Filial Laws Pose a Thorny Problem for Children of Aging Parents

Does your state have filial laws on the books?  Twenty-nine states do have filial law.  What is it?  It is a law that say that spouse or children of parents  or even grandparents may be required to pay for their care.  In this environment of states scrambling to pay increasing care costs due to people living longer, they may be looking to families to carry more of the financial burden.  Here are some of the states that do have filial law on the books:  Alaska, Arkansas, California, Connecticut, Delaware, Georgia, Indiana, Iowa, Kentucky, Maryland, Massachusetts, Mississippi, Montana, Nevada, New Hampshire, New Jersey, North Carolina, North Dakota, Ohio, Oregon, Pennsylvania, Rhode Island, South Dakota, Tennessee, Utah, Vermont, Virginia, West Virginia and Puerto Rico.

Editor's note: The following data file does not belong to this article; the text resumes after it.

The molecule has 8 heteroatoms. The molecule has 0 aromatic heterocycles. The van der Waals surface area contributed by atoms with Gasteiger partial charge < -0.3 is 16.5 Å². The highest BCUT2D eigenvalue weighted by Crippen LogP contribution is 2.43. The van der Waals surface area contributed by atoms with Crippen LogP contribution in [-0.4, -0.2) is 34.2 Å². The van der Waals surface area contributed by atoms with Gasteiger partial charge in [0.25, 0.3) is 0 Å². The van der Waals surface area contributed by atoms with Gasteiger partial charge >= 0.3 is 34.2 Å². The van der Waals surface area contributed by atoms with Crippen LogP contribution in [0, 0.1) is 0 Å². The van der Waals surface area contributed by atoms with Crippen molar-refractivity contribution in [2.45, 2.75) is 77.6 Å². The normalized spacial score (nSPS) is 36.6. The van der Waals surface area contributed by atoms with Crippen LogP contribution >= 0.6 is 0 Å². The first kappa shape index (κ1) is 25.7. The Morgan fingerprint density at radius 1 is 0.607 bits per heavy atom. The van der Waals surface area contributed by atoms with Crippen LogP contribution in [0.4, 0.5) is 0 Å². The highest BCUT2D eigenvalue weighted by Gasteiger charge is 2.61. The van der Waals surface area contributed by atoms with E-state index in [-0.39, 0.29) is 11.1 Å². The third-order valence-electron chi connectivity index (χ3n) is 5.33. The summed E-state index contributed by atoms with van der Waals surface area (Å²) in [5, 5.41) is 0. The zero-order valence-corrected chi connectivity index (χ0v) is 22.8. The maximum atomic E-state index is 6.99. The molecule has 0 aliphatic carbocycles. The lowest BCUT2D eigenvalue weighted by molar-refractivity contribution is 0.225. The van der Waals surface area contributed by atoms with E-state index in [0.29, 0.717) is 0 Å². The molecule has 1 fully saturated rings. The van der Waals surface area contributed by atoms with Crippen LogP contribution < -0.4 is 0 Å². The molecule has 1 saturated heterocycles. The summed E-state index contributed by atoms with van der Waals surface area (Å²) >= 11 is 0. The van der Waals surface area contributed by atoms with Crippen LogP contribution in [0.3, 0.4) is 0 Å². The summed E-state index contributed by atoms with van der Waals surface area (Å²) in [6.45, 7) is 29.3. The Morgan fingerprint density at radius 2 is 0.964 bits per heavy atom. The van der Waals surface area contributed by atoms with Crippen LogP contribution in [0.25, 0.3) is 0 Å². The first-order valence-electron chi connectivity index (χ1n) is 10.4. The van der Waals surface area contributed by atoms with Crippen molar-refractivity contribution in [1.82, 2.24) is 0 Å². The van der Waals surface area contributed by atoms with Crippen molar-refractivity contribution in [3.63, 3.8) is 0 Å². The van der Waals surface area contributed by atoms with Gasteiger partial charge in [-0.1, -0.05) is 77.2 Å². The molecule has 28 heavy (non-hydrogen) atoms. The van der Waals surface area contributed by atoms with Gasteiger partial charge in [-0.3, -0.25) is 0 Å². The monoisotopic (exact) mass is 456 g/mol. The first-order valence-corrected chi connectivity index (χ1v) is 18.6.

Some states that do not have laws on the books will not honor states who try to collect from someone in their state.  Some of the laws indicate that it is limited to support and burial; other name spouses, children and grandparents so it is important that you look into the laws in your particular state to see how they are interpreted. Most states are not enforcing them but that may change.

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